M. Frank Darbe

Doldrums

Doldrums are defined as, “Equatorial regions of the Atlantic Ocean with calms, sudden storms, and unpredictable light winds”—thank you Webster’s. But there is more to that, I think, in human doldrums characterized by inactivity, stagnation, depression. That’s me, a human doldrum, tired of the calms seeking a sudden storm and light and unpredictable anything.

Yes, a little wind of the soul would do me, but I don’t expect it. It is one of those times when the words in my soul run stagnant and sour. Smiles and frowns are few, where the dominant expression is a strait lipped nothing.

M. Frank Darbe

Warming the Words

Here I am, the nobody sitting in his cluttered office, staring out his window into the fierce darkness.
Oh, a few lights shine across the street, seen through the trees in the front yard. Above those houses, Van Dam Peak rises invisibly I the darkness. Those lights are the lidded eyes of dreaming giants.
Intending to write, I free my fingers on the keyboard, I call it priming the pump, placing my fingers on the keys, letting the words flow. I suppose the process resembles that of a singer, warming up with a breath followed by a nasal hum gliding high to low, a musical sigh.
Or a painter warming up, splashing paint with unabashed abandon on a throwaway canvas, or rolling gesso over the canvas to hide a work that never jelled.
Warming the words in hopes they answer my call.

Well, Here I am Again

Back to work, wishing for consistency but recognizing my stepdad’s old saying, “Wish in one hand and shit in the other. See which one gets full first.”

I’d rather start again and again instead of living with shit in my hands.

Edited Shift, Chapter 4, Scene 6.

How to Put the Bang in Your Science Fiction/Fantasy/Horror Story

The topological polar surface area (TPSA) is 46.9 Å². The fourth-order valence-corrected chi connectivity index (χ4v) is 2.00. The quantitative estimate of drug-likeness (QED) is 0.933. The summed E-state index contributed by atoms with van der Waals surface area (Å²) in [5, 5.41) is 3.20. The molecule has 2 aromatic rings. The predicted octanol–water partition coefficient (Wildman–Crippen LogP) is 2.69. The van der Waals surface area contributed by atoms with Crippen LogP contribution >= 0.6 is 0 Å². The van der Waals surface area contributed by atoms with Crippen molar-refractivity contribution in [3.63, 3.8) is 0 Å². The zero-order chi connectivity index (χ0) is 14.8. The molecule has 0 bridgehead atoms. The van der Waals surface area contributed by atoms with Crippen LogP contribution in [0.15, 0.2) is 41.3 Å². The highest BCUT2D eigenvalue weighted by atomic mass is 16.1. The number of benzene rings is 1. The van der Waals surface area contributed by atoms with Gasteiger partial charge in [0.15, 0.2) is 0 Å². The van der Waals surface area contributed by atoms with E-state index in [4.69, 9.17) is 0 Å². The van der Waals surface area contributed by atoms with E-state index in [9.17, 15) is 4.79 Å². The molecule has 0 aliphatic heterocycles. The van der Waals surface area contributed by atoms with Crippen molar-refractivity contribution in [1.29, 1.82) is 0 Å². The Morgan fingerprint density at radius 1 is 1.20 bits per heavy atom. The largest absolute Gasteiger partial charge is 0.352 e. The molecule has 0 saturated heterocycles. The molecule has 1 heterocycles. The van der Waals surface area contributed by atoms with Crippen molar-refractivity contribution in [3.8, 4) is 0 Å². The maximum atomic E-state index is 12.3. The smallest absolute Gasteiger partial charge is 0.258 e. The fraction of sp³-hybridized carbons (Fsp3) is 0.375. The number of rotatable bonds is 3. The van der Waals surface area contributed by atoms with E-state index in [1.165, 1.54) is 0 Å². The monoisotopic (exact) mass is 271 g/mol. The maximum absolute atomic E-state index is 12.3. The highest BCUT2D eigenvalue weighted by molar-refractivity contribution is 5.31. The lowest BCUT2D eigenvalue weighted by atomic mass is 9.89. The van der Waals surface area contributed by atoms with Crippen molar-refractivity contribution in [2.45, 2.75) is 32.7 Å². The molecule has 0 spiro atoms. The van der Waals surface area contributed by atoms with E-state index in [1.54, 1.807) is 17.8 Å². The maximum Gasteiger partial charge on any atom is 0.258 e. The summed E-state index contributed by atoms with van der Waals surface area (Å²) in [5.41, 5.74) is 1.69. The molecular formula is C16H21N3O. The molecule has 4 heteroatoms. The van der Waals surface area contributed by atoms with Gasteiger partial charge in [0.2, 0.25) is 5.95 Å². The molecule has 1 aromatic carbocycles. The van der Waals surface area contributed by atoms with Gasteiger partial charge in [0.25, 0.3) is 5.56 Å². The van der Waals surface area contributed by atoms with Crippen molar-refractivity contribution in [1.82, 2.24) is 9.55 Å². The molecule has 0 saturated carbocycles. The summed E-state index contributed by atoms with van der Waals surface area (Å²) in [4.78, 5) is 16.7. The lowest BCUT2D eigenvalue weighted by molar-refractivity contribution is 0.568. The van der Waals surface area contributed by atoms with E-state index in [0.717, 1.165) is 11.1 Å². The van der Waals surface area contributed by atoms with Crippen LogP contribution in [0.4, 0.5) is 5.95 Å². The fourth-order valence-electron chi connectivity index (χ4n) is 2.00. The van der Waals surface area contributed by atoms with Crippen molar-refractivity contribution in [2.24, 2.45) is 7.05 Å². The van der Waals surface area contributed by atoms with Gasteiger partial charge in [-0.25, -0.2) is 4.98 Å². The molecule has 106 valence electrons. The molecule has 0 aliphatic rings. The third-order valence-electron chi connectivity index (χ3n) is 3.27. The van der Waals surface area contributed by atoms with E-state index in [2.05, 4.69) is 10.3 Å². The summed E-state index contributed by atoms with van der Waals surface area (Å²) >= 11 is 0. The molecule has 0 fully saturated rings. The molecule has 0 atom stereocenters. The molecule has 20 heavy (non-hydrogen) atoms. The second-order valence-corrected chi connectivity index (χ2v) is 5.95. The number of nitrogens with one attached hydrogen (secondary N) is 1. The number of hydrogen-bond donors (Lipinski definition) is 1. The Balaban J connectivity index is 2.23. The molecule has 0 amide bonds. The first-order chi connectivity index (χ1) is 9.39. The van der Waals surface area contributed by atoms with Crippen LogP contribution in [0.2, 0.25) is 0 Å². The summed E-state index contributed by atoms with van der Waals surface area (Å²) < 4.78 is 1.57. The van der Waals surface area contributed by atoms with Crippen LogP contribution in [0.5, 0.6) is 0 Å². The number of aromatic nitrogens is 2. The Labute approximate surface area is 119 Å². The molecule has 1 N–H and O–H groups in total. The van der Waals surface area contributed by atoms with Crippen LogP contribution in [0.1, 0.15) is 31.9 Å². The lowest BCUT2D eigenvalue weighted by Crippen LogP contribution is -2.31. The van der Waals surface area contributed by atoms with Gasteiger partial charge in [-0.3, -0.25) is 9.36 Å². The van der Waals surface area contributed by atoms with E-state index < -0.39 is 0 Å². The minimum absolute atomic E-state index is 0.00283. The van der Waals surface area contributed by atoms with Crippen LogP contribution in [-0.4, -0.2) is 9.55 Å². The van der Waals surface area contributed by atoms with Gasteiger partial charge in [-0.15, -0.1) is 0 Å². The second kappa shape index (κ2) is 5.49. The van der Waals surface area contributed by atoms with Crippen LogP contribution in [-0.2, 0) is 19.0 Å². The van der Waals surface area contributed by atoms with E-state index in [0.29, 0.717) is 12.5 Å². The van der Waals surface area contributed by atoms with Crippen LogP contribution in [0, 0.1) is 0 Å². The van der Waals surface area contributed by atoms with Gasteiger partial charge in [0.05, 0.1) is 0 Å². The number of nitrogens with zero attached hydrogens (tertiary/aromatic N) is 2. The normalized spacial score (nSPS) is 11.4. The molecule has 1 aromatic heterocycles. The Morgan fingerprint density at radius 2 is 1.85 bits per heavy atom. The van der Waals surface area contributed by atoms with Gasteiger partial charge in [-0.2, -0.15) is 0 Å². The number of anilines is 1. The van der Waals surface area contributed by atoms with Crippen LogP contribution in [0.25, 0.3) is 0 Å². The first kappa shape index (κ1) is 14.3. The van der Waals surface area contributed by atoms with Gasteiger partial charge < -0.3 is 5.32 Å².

The Not Homework Section of This Essay.

Go to the Science Fiction section in your local book store. (They still exist.) If you can’t find them, stalk the library shelves. (Though underutilized, libraries still exist.) Your assignment, Young Writer, is to read the first three pages of five books. As you read them make two stacks. In the first stack, place those books that pull you in and demand you read more. In the second, discard the books that just don’t do the job.

Point, you ask.

The first law of telling a Science Fiction/Fantasy/Horror Story is, “Start with a Bang!” A bang more than just a hook, which is found in the first sentence. Your hook is the fuse for the bang. The bang is the conflict and action in those first few pages that reveal the essential core conflict of the novel. The bang is a taste of the essence of the conflict. In those first pages, you do not want to reveal the entire enchilada and lay bare the mind, soul, and chili pepper malice of your villain. Just touch it.

Let’s go old school example.

Stephen King’s It is a perfect example of the bang. The 1093-page long epic begins with the ideal hook. (Don’t like King? It’s just the first three pages.)

“The terror, which would not end for another twenty-eight years—if it ever did end—began, so far as I know or can tell, with a boat made from a sheet of newspaper floating down a gutter swollen with rain.”
Stephen King – It

Now that is a hook. The essential conflict in the novel between seven kids in Derry and their adult counterparts twenty-eight years later is displayed like a corpse at a wake. It begins with “The terror” setting the tone of the novel and provides a glimpse of the opening scenes situation in which a child is murdered, and his brother set on the long road of revenge.

I could almost stop here. You should be so lucky.

We see little George Denbrough playing in the rain with a boat made from newspaper and paraffin. King tells an active scene of a little boy in a yellow rain coat having a ball. The tone of horror comes through in words, and by the second page, when we read “George Denbrough ran towards his strange death” you now the kid who has plucked your heart strings is going die in a grisly, mysterious fashion.

In the first three pages, we don’t meet It (AKA Pennywise the Dancing Clown), but the sense of lurking terror, the central character, and the essential plot of a titanic conflict between seven children and trans-cosmic evil is glimpsed.

By the end of page 3, King moves into the novel’s second scene set between George and his brother Bill (Protagonist) the story of two brother’s making the newspaper boat that gets his brother murdered by the monster. The hook has been set, and the conflict glimpsed. King has delivered the bang.

Now, most of us are not Stephen King. You can take the lessons in the first three pages of the book and tell a story medieval fantasy, urban fantasy, space opera epic, gritty science fiction novel, or even a Romance (the conflict may be different, but the essential process remains the same).

Write that hook. Revel a glimpse of your conflict.

Now, go young writer, and write.